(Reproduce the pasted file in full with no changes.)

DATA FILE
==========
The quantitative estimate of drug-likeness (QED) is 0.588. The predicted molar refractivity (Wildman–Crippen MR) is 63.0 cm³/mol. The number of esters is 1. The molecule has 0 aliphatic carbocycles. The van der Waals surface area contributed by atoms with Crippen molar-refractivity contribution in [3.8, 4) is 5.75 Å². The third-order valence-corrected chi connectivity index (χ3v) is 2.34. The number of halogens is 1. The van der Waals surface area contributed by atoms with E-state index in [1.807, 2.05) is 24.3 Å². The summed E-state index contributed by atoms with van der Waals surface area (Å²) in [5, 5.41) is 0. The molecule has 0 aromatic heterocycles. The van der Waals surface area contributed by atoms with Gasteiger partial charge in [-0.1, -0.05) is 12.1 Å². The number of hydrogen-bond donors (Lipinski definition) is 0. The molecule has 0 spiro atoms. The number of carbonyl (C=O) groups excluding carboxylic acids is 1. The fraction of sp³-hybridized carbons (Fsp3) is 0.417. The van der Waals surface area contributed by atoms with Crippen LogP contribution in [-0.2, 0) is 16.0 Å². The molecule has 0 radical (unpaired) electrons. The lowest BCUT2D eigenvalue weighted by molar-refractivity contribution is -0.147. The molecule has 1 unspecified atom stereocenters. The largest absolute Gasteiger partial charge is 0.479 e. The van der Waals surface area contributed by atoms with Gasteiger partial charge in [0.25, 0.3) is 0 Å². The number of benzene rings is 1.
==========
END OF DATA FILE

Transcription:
The quantitative estimate of drug-likeness (QED) is 0.588. The predicted molar refractivity (Wildman–Crippen MR) is 63.0 cm³/mol. The number of esters is 1. The molecule has 0 aliphatic carbocycles. The van der Waals surface area contributed by atoms with Crippen molar-refractivity contribution in [3.8, 4) is 5.75 Å². The third-order valence-corrected chi connectivity index (χ3v) is 2.34. The number of halogens is 1. The van der Waals surface area contributed by atoms with E-state index in [1.807, 2.05) is 24.3 Å². The summed E-state index contributed by atoms with van der Waals surface area (Å²) in [5, 5.41) is 0. The molecule has 0 aromatic heterocycles. The van der Waals surface area contributed by atoms with Gasteiger partial charge in [-0.1, -0.05) is 12.1 Å². The number of hydrogen-bond donors (Lipinski definition) is 0. The molecule has 0 spiro atoms. The number of carbonyl (C=O) groups excluding carboxylic acids is 1. The fraction of sp³-hybridized carbons (Fsp3) is 0.417. The van der Waals surface area contributed by atoms with Crippen LogP contribution in [-0.2, 0) is 16.0 Å². The molecule has 0 radical (unpaired) electrons. The lowest BCUT2D eigenvalue weighted by molar-refractivity contribution is -0.147. The molecule has 1 unspecified atom stereocenters. The largest absolute Gasteiger partial charge is 0.479 e. The van der Waals surface area contributed by atoms with Gasteiger partial charge in [0.25, 0.3) is 0 Å². The number of benzene rings is 1.